The story of Aladdin does not make the most interesting of pantomime stories. In fact, watching beautiful dancers gyrate around Abanazar is enough to irritate the feminists in the audience. But generally, First Family Entertainment do an OK job of creating a family friendly show.
This pantomime veers away from serious smut, casual bigotry and the racial stereotyping that have been part of pantomimes past – thinking of the recent Dick Whittington with Barbara Windsor featuring a six foot phallic sausage and jokes about Poles even before the interval.
It’s Carol McGiffin’s first stab at panto. She is role sharing Genie of the Lamp with Bristolian Josie Gibson. While it’s clear Carol isn’t an actress, she does make a valiant effort. Occasionally, her own personality does shine through the primness. All she needs to do now is relax into the role and have some fun with it.
Graham Kent as Widow Twankey is good and David Roper as Abanazar suitably nasty.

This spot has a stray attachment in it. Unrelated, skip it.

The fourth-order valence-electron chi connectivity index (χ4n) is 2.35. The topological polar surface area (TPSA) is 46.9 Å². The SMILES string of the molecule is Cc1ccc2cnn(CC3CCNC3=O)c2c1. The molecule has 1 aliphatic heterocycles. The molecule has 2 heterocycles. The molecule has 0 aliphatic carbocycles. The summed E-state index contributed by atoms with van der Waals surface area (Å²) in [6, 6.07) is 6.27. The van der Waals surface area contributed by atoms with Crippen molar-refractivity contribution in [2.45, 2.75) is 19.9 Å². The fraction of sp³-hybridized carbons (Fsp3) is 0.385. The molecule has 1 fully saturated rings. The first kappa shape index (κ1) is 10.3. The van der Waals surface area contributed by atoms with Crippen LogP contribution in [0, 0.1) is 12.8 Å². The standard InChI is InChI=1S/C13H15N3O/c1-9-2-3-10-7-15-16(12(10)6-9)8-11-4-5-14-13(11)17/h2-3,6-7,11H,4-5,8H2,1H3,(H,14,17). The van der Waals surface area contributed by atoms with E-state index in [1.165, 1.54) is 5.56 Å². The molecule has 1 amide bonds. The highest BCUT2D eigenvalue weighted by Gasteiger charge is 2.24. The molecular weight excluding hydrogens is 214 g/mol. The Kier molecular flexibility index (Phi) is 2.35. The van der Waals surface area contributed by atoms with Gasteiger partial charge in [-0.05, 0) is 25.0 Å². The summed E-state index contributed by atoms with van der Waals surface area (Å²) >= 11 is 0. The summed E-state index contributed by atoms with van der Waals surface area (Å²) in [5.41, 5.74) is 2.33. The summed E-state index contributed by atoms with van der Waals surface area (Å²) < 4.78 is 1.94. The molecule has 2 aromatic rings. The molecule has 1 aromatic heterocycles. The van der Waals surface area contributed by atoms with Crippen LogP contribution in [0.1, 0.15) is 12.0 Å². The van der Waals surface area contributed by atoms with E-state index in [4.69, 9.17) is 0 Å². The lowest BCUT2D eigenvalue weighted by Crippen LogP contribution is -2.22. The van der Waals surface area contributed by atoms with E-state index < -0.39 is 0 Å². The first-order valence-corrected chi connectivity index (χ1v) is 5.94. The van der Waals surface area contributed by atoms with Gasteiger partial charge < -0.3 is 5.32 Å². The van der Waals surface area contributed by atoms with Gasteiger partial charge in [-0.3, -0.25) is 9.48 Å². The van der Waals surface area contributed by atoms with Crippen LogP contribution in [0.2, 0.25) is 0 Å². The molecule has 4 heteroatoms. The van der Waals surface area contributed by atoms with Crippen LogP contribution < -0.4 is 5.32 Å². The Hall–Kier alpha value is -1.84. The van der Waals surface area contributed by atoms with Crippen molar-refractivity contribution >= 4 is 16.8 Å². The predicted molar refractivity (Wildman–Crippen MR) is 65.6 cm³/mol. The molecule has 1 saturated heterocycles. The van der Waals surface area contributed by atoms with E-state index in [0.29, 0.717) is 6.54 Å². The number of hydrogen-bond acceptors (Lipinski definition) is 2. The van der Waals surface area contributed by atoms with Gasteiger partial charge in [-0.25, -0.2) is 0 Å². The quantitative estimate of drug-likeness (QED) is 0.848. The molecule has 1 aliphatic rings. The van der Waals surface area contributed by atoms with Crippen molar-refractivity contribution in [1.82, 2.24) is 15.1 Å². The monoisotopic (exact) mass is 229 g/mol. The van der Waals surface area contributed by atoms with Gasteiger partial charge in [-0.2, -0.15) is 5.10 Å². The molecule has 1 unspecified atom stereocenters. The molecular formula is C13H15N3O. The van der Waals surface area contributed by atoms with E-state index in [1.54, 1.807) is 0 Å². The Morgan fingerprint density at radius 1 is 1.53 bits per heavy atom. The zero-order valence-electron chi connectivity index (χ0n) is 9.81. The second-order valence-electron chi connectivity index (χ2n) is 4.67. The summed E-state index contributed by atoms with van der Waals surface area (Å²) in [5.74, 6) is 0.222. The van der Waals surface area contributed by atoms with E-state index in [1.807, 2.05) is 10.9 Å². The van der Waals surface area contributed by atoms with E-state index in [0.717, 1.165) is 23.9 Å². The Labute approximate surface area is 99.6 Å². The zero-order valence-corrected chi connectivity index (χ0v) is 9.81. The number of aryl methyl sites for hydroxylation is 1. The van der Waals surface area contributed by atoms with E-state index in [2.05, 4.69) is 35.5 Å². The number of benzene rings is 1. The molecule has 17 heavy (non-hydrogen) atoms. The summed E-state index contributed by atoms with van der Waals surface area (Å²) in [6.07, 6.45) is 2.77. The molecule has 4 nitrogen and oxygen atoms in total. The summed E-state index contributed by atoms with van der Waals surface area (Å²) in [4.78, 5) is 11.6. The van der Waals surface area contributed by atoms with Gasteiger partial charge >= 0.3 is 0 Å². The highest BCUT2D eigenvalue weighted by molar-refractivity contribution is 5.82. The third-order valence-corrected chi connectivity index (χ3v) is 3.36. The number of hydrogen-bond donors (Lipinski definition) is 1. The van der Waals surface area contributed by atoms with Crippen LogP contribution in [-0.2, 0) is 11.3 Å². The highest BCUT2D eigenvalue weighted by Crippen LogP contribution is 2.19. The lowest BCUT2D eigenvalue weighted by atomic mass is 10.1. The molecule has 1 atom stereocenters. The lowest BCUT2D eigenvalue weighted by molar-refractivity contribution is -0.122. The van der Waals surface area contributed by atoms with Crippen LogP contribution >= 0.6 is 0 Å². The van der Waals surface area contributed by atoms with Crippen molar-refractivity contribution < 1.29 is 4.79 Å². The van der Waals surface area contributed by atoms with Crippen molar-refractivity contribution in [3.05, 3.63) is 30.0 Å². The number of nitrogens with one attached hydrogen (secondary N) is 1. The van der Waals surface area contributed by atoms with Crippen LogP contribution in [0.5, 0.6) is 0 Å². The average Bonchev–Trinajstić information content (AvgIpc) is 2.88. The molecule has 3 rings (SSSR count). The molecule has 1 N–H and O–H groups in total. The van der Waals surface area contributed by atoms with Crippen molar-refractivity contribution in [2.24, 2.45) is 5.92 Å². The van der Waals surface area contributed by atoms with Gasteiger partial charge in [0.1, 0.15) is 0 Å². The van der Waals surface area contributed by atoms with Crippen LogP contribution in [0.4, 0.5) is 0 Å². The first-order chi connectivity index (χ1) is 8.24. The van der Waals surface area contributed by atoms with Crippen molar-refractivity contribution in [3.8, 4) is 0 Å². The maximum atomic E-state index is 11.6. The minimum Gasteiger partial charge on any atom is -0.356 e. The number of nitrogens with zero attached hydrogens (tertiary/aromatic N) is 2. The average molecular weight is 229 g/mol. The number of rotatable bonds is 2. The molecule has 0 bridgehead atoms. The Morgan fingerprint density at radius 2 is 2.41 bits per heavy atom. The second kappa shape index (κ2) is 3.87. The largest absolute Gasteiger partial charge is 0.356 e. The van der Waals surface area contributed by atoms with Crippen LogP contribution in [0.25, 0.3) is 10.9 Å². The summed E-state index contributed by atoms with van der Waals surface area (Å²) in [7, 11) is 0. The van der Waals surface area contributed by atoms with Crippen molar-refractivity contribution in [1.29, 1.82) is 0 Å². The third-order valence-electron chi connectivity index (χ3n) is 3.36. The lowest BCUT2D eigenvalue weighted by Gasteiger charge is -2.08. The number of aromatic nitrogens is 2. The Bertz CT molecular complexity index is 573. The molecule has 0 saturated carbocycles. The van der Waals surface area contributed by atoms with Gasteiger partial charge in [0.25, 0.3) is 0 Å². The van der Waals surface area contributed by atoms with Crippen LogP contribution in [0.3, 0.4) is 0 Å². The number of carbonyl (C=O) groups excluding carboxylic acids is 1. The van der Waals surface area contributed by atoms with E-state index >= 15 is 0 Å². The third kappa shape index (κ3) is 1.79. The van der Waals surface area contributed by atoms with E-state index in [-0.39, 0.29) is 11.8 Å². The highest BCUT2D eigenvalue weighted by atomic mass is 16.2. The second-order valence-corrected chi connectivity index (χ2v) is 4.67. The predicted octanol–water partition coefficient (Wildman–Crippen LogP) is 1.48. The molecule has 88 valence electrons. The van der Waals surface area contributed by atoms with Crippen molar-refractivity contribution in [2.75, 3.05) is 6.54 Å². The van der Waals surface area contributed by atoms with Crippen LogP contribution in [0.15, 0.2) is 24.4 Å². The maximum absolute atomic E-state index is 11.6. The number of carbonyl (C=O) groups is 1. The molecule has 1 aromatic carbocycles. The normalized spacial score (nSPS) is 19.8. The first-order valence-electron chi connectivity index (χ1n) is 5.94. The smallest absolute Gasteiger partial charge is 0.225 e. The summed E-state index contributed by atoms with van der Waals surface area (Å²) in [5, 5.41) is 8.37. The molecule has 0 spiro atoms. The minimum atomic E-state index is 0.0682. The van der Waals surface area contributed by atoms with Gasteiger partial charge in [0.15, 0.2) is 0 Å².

Chris Thatcher – as Aladdin – is not a household name, but gives a good performance. He manages to claim the best scene of the show travelling to Egypt on a magical flying carpet.
Zoe George doesn’t have much to get her teeth into as princess Jasmine. But she looks pretty and sings like a bird, which is about as much as the part demands.
Flawless – as the Peking Police – inject their own special brand of energy into the panto, keeping the pace moving and holding the audience’s interest. Their much lauded street dance is good and well marketed. But the style is not original and the quality not a patch on various contemporary ballet companies who have done it so much better in the past.
However, the set is perfect, the costumes dazzling and the entire cast put on an enthusiastic and energetic performance. The musical numbers are fun and the running time does not outstay its welcome. The show keeps its pace going well without flagging.
Despite the glitter, glitter and yet more glitter, there is a certain magic lacking. While a good pantomime shouldn’t be reliant on a ‘star’ name, a Christmas show on this scale does lack a certain something without a big personality involved.
Aladdin is very much pantomime by numbers. It ticks all the boxes well. But it lacks the wow factor that Bristol deserved to have seen in the Hippodrome’s centenary year.
Running until Sunday 06 January 2013